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Narrative of the Life of Frederick Douglass, an American Slave

by Frederick Douglass
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What would you say freedom means to Frederick Douglass?

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For Frederick Douglass the personal was very much political. It wasn't enough for him that he should be free; everyone must be. Once he finally achieved freedom for himself, therefore, he didn't simply get on with the business of living his own life; he devoted himself to helping others, tirelessly...

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For Frederick Douglass the personal was very much political. It wasn't enough for him that he should be free; everyone must be. Once he finally achieved freedom for himself, therefore, he didn't simply get on with the business of living his own life; he devoted himself to helping others, tirelessly campaigning on behalf of those still compelled to endure the degradation of forced servitude.

With remarkable prescience, Douglass understood that the cause of abolition was indissolubly linked to other emancipatory movements, such as the women's rights movement. It says a lot about Douglass' commitment to freedom that he was one of the few men to attend the 1848 Women's Rights Convention at Seneca Falls, New York, an event that has gone down in history as the formal beginning of organized efforts to achieve female equality in the United States.

Above all, freedom for Douglass meant freedom from fear, which would become the fourth of President Franklin D. Roosevelt's Four Freedoms in the following century. Douglass understood that the institution of slavery was founded on fear and that it was impossible to keep slaves in their place without employing cruel methods of control. Only once the slaves had been freed, and therefore had also been freed from fear at the same time, could they hope to gain the dignity to which they were entitled by virtue of their humanity.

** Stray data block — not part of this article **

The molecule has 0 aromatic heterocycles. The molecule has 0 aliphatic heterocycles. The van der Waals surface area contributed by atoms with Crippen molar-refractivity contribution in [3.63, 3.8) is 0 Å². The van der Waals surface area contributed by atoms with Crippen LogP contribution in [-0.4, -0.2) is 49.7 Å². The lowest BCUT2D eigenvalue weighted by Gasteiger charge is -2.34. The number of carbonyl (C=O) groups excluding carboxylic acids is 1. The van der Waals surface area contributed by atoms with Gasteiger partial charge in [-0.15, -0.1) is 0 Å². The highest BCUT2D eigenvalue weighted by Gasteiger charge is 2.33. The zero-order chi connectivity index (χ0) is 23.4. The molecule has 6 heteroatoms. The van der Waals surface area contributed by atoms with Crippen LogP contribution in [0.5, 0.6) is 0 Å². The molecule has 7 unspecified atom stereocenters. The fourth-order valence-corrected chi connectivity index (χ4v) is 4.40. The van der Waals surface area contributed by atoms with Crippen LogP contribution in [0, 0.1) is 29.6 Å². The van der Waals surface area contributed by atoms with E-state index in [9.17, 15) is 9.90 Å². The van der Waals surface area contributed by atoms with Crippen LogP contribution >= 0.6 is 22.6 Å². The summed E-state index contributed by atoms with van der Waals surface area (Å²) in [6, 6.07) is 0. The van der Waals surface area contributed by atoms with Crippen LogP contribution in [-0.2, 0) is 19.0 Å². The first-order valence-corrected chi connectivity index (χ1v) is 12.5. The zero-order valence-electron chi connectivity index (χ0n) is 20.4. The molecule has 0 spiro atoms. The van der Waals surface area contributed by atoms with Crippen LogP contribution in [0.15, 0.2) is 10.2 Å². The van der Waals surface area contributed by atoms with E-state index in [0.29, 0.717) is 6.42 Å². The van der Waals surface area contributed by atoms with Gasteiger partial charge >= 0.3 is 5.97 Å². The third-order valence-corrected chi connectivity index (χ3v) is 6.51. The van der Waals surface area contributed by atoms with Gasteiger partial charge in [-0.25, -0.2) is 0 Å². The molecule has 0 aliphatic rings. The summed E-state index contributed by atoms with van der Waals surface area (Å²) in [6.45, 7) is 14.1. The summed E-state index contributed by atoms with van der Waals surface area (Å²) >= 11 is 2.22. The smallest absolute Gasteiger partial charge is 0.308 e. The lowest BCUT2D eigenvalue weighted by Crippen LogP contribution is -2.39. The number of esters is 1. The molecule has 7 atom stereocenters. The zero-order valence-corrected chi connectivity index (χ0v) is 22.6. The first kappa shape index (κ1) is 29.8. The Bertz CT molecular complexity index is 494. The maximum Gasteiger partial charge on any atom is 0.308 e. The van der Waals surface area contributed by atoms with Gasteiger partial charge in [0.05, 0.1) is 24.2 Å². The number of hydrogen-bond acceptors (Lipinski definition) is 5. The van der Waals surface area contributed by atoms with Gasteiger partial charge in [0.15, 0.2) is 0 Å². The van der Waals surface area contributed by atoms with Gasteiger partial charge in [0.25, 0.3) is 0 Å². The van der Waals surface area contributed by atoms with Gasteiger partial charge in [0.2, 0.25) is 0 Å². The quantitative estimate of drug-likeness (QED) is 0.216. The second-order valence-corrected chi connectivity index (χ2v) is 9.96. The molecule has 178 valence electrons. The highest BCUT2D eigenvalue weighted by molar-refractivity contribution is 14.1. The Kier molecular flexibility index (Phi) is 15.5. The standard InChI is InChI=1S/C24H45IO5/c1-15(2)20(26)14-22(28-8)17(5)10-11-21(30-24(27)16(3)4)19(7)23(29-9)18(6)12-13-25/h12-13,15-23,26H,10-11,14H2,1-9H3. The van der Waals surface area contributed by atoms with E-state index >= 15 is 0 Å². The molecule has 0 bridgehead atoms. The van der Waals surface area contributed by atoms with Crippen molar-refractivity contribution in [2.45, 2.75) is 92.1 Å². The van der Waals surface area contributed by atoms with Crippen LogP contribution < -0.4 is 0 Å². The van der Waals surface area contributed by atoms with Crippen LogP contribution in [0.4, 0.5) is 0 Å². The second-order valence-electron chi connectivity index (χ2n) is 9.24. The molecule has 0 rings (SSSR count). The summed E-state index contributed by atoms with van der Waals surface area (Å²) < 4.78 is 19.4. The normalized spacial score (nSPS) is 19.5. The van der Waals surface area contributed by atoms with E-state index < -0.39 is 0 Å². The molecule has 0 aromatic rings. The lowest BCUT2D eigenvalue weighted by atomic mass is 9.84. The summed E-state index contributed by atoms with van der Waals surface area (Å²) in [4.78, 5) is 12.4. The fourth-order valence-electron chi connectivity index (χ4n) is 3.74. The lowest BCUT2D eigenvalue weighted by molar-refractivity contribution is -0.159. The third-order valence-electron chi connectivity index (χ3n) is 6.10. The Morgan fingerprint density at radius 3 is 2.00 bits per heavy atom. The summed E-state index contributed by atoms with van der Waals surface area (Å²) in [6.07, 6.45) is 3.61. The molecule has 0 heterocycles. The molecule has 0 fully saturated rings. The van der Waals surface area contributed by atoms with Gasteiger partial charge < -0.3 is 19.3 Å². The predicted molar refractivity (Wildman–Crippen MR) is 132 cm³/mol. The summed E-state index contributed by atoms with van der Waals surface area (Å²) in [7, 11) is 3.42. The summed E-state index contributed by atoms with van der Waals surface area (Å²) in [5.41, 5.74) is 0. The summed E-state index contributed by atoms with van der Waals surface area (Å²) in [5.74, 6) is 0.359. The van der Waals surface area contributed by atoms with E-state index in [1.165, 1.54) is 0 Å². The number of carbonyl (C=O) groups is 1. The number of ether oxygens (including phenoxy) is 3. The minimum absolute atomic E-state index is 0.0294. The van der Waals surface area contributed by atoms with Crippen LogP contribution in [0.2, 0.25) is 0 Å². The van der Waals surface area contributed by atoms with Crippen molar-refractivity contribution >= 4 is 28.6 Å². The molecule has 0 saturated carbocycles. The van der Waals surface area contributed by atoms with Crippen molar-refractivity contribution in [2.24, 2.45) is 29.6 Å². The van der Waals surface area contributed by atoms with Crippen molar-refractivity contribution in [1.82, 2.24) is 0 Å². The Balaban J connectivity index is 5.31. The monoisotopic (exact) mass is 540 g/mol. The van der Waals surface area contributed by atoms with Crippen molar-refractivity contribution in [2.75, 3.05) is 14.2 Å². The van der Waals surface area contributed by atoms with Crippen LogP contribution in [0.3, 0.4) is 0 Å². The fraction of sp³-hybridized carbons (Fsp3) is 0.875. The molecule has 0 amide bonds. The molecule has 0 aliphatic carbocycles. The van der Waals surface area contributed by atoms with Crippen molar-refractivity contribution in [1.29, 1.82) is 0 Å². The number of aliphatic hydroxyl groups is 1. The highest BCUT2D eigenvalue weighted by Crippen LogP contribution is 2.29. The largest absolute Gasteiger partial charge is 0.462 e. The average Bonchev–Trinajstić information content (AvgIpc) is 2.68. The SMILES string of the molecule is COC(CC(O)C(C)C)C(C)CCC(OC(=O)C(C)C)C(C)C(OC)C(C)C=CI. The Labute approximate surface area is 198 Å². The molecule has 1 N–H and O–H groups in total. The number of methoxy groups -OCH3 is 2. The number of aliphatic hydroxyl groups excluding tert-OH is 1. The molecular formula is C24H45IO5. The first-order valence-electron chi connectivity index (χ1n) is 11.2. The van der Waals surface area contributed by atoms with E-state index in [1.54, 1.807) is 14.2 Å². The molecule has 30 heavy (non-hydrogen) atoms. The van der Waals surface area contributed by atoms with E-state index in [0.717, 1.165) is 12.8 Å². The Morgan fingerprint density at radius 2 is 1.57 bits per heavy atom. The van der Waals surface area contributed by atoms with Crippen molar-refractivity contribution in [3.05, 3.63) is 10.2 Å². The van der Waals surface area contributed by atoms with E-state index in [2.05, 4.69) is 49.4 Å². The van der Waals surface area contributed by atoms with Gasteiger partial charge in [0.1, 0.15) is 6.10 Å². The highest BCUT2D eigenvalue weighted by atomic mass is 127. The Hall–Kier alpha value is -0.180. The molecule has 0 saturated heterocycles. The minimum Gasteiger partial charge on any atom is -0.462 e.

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Throughout Frederick Douglass's narrative, he describes the numerous struggles of slavery and the significant events that motivated him to gain his freedom. After Douglass realizes the nature of his slavery through reading powerful documents arguing against the horrible practice, he begins to detest his unfortunate condition and vows to one day be free. To Douglass, freedom is not only the ability to be physically granted the opportunity to do as one pleases, it is also psychologically and spiritually liberating. As a slave, Douglass was forbidden from reading, writing, and learning, which only increased his desire to engage in those activities. While enslaved, Douglass routinely expressed his soul's anguish, crying out to God for a chance to one day be free. Douglass recalls looking out at the Chesapeake Bay and describes his feelings by writing,

Could I but swim! If I could fly! O, why was I born a man, of whom to make a brute! The glad ship is gone; she hides in the dim distance. I am left in the hottest hell of unending slavery. O God, save me! God, deliver me! Let me be free! Is there any God? Why am I a slave? I will run away. I will not stand it. Get caught, or get clear, I’ll try it (74).